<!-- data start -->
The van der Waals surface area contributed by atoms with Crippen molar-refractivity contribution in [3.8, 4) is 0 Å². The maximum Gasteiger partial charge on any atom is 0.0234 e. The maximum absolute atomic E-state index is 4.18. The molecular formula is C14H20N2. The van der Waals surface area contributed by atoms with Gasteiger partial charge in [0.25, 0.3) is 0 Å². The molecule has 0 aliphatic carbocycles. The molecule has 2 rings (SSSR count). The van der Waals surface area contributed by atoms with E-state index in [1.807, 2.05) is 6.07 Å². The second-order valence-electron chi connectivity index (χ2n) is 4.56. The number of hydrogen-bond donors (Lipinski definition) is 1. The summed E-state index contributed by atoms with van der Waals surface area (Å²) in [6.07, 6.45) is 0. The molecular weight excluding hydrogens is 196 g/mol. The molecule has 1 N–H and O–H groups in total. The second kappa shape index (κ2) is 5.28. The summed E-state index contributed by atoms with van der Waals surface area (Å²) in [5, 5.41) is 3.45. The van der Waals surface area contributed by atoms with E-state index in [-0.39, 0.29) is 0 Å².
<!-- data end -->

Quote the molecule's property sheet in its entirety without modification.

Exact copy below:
The van der Waals surface area contributed by atoms with Crippen molar-refractivity contribution in [3.8, 4) is 0 Å². The maximum Gasteiger partial charge on any atom is 0.0234 e. The maximum absolute atomic E-state index is 4.18. The molecular formula is C14H20N2. The van der Waals surface area contributed by atoms with Gasteiger partial charge in [0.25, 0.3) is 0 Å². The molecule has 0 aliphatic carbocycles. The molecule has 2 rings (SSSR count). The van der Waals surface area contributed by atoms with E-state index in [1.807, 2.05) is 6.07 Å². The second-order valence-electron chi connectivity index (χ2n) is 4.56. The number of hydrogen-bond donors (Lipinski definition) is 1. The summed E-state index contributed by atoms with van der Waals surface area (Å²) in [6.07, 6.45) is 0. The molecular weight excluding hydrogens is 196 g/mol. The molecule has 1 N–H and O–H groups in total. The second kappa shape index (κ2) is 5.28. The summed E-state index contributed by atoms with van der Waals surface area (Å²) in [5, 5.41) is 3.45. The van der Waals surface area contributed by atoms with E-state index in [-0.39, 0.29) is 0 Å².